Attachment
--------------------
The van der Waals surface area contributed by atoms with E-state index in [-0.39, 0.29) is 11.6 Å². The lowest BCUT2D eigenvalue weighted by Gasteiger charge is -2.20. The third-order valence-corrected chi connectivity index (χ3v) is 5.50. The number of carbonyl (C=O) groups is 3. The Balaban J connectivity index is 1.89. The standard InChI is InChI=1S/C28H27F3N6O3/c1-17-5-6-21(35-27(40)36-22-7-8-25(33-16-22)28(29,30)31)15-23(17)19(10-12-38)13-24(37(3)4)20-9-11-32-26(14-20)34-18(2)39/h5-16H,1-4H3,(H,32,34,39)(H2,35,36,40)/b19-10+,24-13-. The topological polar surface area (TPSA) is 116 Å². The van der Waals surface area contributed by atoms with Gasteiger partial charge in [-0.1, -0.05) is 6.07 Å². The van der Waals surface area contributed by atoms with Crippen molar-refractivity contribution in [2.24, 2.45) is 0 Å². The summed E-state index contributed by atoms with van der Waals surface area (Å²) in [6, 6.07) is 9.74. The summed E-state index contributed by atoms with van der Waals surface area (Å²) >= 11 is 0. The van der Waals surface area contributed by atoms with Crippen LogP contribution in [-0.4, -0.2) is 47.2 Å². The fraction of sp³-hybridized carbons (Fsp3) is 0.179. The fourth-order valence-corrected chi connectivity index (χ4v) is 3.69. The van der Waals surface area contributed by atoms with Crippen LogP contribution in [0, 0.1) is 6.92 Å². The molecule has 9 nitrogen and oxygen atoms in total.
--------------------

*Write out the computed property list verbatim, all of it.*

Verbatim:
The van der Waals surface area contributed by atoms with E-state index in [-0.39, 0.29) is 11.6 Å². The lowest BCUT2D eigenvalue weighted by Gasteiger charge is -2.20. The third-order valence-corrected chi connectivity index (χ3v) is 5.50. The number of carbonyl (C=O) groups is 3. The Balaban J connectivity index is 1.89. The standard InChI is InChI=1S/C28H27F3N6O3/c1-17-5-6-21(35-27(40)36-22-7-8-25(33-16-22)28(29,30)31)15-23(17)19(10-12-38)13-24(37(3)4)20-9-11-32-26(14-20)34-18(2)39/h5-16H,1-4H3,(H,32,34,39)(H2,35,36,40)/b19-10+,24-13-. The topological polar surface area (TPSA) is 116 Å². The van der Waals surface area contributed by atoms with Gasteiger partial charge in [-0.1, -0.05) is 6.07 Å². The van der Waals surface area contributed by atoms with Crippen molar-refractivity contribution in [2.24, 2.45) is 0 Å². The summed E-state index contributed by atoms with van der Waals surface area (Å²) in [6, 6.07) is 9.74. The summed E-state index contributed by atoms with van der Waals surface area (Å²) >= 11 is 0. The van der Waals surface area contributed by atoms with Crippen LogP contribution in [-0.4, -0.2) is 47.2 Å². The fraction of sp³-hybridized carbons (Fsp3) is 0.179. The fourth-order valence-corrected chi connectivity index (χ4v) is 3.69. The van der Waals surface area contributed by atoms with Crippen LogP contribution in [0, 0.1) is 6.92 Å². The molecule has 9 nitrogen and oxygen atoms in total.